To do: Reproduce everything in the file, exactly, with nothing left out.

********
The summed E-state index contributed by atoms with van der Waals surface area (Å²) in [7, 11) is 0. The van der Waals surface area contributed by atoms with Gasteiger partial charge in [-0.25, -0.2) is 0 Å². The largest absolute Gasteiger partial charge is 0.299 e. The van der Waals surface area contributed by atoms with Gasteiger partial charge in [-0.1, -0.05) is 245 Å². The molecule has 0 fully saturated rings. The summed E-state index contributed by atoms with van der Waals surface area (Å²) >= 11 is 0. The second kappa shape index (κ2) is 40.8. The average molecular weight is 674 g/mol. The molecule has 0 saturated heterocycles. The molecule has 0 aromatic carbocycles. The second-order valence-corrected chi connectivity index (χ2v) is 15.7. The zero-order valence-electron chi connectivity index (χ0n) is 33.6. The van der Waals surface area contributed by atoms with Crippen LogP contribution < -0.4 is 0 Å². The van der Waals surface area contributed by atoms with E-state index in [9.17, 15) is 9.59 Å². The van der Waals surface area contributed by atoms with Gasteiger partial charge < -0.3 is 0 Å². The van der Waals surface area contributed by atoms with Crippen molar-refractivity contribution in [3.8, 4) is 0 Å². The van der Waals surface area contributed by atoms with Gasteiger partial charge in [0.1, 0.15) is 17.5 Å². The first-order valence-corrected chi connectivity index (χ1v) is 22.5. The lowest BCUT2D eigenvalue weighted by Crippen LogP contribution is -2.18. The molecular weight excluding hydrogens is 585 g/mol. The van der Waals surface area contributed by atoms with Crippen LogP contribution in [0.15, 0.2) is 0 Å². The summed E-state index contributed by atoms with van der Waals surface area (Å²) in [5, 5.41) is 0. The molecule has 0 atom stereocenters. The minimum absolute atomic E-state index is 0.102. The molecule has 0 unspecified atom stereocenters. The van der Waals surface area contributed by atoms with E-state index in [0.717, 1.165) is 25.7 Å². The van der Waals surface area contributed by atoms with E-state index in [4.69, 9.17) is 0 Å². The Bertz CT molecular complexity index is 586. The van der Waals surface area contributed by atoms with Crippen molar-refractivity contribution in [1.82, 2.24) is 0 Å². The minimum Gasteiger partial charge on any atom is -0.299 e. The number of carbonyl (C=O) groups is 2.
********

The summed E-state index contributed by atoms with van der Waals surface area (Å²) in [7, 11) is 0. The van der Waals surface area contributed by atoms with Gasteiger partial charge in [-0.25, -0.2) is 0 Å². The largest absolute Gasteiger partial charge is 0.299 e. The van der Waals surface area contributed by atoms with Gasteiger partial charge in [-0.1, -0.05) is 245 Å². The molecule has 0 fully saturated rings. The summed E-state index contributed by atoms with van der Waals surface area (Å²) >= 11 is 0. The second kappa shape index (κ2) is 40.8. The average molecular weight is 674 g/mol. The molecule has 0 saturated heterocycles. The molecule has 0 aromatic carbocycles. The second-order valence-corrected chi connectivity index (χ2v) is 15.7. The zero-order valence-electron chi connectivity index (χ0n) is 33.6. The van der Waals surface area contributed by atoms with Crippen LogP contribution < -0.4 is 0 Å². The van der Waals surface area contributed by atoms with E-state index in [9.17, 15) is 9.59 Å². The van der Waals surface area contributed by atoms with Gasteiger partial charge < -0.3 is 0 Å². The van der Waals surface area contributed by atoms with Crippen molar-refractivity contribution in [3.8, 4) is 0 Å². The van der Waals surface area contributed by atoms with Gasteiger partial charge in [0.1, 0.15) is 17.5 Å². The first-order valence-corrected chi connectivity index (χ1v) is 22.5. The lowest BCUT2D eigenvalue weighted by Crippen LogP contribution is -2.18. The molecular weight excluding hydrogens is 585 g/mol. The van der Waals surface area contributed by atoms with Crippen LogP contribution in [0.15, 0.2) is 0 Å². The summed E-state index contributed by atoms with van der Waals surface area (Å²) in [5, 5.41) is 0. The molecule has 0 atom stereocenters. The minimum absolute atomic E-state index is 0.102. The molecule has 0 unspecified atom stereocenters. The van der Waals surface area contributed by atoms with E-state index in [0.717, 1.165) is 25.7 Å². The van der Waals surface area contributed by atoms with E-state index in [4.69, 9.17) is 0 Å². The Bertz CT molecular complexity index is 586. The van der Waals surface area contributed by atoms with Crippen molar-refractivity contribution in [1.82, 2.24) is 0 Å². The minimum Gasteiger partial charge on any atom is -0.299 e. The number of carbonyl (C=O) groups is 2.